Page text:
|Jay Mashburn is consulting with East Carbon on the town's water system rate structures.|
With bond payments overshadowing water fees the East Carbon City Council debated rate changes at its meeting Tuesday.
Jay Mashburn, a consultant with the Colorado-based Rural Community Assistance Corporation, presented the council with an overview of the city's water user fees.
"A lot of this infrastructure needs a little tweaking of how your water rates are set," he said.
Mashburn has been working with East Carbon to help make its water system more financially solvent.
He came with a thoroughly overhead projected presentation that showed a large discrepancy between what it costs to run the system versus what is collected from residents.
"East Carbon should be charging $34.13 for water which is a big gap from what people are paying today," he said.
Residents pay $15.50 for the base amount of 6,000 gallons a month.
Mashburn explained that the city's rates have not been keeping up with inflation and if they had the base rate would be $17.97.
However, former councilman Dave Maggio interjected that social security had not kept up with the inflation rate either and that many of city's residents are on fixed incomes.
To which Councilwoman Darlene Kuhns added that 81 percent of East Carbon's citizens were on either social security or welfare.
Mashburn commented that the city would actually even be in better shape if it tied its fees to social security rates, an idea that glanced off the council and faded quickly.
He then went forward with his presentation pointing out the income levels as determined in the 2000 census. In particular the number of residents living below the poverty level - 11 percent of adults and 18 percent of children.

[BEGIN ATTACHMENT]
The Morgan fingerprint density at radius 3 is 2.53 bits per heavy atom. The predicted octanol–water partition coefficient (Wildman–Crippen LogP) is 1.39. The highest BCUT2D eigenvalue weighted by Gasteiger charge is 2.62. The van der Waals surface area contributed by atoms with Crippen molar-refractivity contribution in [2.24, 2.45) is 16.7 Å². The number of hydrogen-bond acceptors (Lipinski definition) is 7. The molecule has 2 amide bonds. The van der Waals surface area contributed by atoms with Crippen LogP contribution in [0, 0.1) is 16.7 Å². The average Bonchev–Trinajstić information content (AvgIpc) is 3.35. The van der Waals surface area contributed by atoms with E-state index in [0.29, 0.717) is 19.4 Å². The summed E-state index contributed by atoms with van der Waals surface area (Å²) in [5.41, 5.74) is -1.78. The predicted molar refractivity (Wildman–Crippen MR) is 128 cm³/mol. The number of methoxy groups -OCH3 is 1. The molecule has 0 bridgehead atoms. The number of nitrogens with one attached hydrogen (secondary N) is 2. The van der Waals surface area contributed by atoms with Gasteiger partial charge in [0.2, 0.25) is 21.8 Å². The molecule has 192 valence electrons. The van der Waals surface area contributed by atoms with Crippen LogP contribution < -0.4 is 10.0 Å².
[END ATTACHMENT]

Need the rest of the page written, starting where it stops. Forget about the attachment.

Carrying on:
"You have a significant number of children that be would effected by rate increases," he said.
Playing to a tough crowd, Mashburn seemed to know that his facts and figures would be challenged almost immediately. He stood quietly as the audience and the council helped clarify the inherent problems with the stated levels.
"That census was eight years ago," said Maggio. "It's moldy and not necessarily up to date."
Mayor Orlando LaFontaine further explained.
"The surveys were done by people who live here and some people weren't exactly truthful," he said.
Maggio clarifed a bit more.
"It's kind of hard to tell the bank manager (indicating who was doing the census) that you only make $13,500 a year when you just asked for a new truck loan."
Mashburn seemed to take serious note of the considerations before moving on to tell the council that the water rate system is also inequitable. He pointed to charts that show the more water someone uses the cheaper the cost to them.
"An older woman on a fixed income is paying the most for her glass of water," he said.
The bottom line of Mashburn's presentation was that East Carbon is not charging enough to pay for its system.
He pointed out that there are ongoing infrastructure costs associated with providing water and that the city owes $190,887 in bonds that even when restructured would be $139,078.
The reminder of the debts turned the conversation to not wanting to let things go so long that the state would step in.
The council members acknowledged that if the state were to take control that the city would have no control over how much rates would be raised.
While the council members seemed hard pressed to impose further financial burdens to residents, they did all seem amenable to a change in one rate.
Mashburn's handouts thoroughly dissected the $4 a month rate for what are deemed vacant properties versus the basic rate for everyone else.
His materials identified 183 vacant properties receiving the highly reduced rate. He showed that the rate was losing East Carbon more $25,000 in revenues annually.
At first when the possibility of increasing the vacant rate to the basic rate was discussed, LaFontaine argued for a two-tiered approach. He suggested that residents be allowed to have the $4 rate but property owners from out of town not have the same opportunity.
In the end the council agreed that raising the rate across the board was the best.